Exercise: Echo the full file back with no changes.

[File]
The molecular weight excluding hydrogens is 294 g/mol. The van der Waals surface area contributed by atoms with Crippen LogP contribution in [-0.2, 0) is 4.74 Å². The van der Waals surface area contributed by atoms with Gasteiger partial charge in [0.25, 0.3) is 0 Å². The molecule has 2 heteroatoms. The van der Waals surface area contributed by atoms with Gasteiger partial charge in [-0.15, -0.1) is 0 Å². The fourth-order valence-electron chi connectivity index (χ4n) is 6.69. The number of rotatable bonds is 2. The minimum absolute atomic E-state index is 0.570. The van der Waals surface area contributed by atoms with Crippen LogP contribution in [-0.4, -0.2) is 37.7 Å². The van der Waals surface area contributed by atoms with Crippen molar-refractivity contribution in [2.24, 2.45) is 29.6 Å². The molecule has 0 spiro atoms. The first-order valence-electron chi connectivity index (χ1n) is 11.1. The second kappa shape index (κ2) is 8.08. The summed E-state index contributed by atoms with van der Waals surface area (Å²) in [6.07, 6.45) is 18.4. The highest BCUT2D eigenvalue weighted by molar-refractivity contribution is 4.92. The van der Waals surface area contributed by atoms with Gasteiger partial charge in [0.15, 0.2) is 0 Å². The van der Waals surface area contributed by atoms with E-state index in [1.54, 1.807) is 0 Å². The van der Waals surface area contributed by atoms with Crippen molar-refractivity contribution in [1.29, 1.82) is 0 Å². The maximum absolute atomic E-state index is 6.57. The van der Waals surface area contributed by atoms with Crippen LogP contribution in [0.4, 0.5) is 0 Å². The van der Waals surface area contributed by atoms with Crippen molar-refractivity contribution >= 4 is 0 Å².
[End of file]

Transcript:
The molecular weight excluding hydrogens is 294 g/mol. The van der Waals surface area contributed by atoms with Crippen LogP contribution in [-0.2, 0) is 4.74 Å². The van der Waals surface area contributed by atoms with Gasteiger partial charge in [0.25, 0.3) is 0 Å². The molecule has 2 heteroatoms. The van der Waals surface area contributed by atoms with Gasteiger partial charge in [-0.15, -0.1) is 0 Å². The fourth-order valence-electron chi connectivity index (χ4n) is 6.69. The number of rotatable bonds is 2. The minimum absolute atomic E-state index is 0.570. The van der Waals surface area contributed by atoms with Crippen LogP contribution in [-0.4, -0.2) is 37.7 Å². The van der Waals surface area contributed by atoms with Crippen molar-refractivity contribution in [2.24, 2.45) is 29.6 Å². The molecule has 0 spiro atoms. The first-order valence-electron chi connectivity index (χ1n) is 11.1. The second kappa shape index (κ2) is 8.08. The summed E-state index contributed by atoms with van der Waals surface area (Å²) in [6.07, 6.45) is 18.4. The highest BCUT2D eigenvalue weighted by molar-refractivity contribution is 4.92. The van der Waals surface area contributed by atoms with Gasteiger partial charge in [0.15, 0.2) is 0 Å². The van der Waals surface area contributed by atoms with E-state index in [1.54, 1.807) is 0 Å². The van der Waals surface area contributed by atoms with Crippen molar-refractivity contribution in [1.29, 1.82) is 0 Å². The maximum absolute atomic E-state index is 6.57. The van der Waals surface area contributed by atoms with Crippen LogP contribution in [0.4, 0.5) is 0 Å². The van der Waals surface area contributed by atoms with Crippen molar-refractivity contribution >= 4 is 0 Å².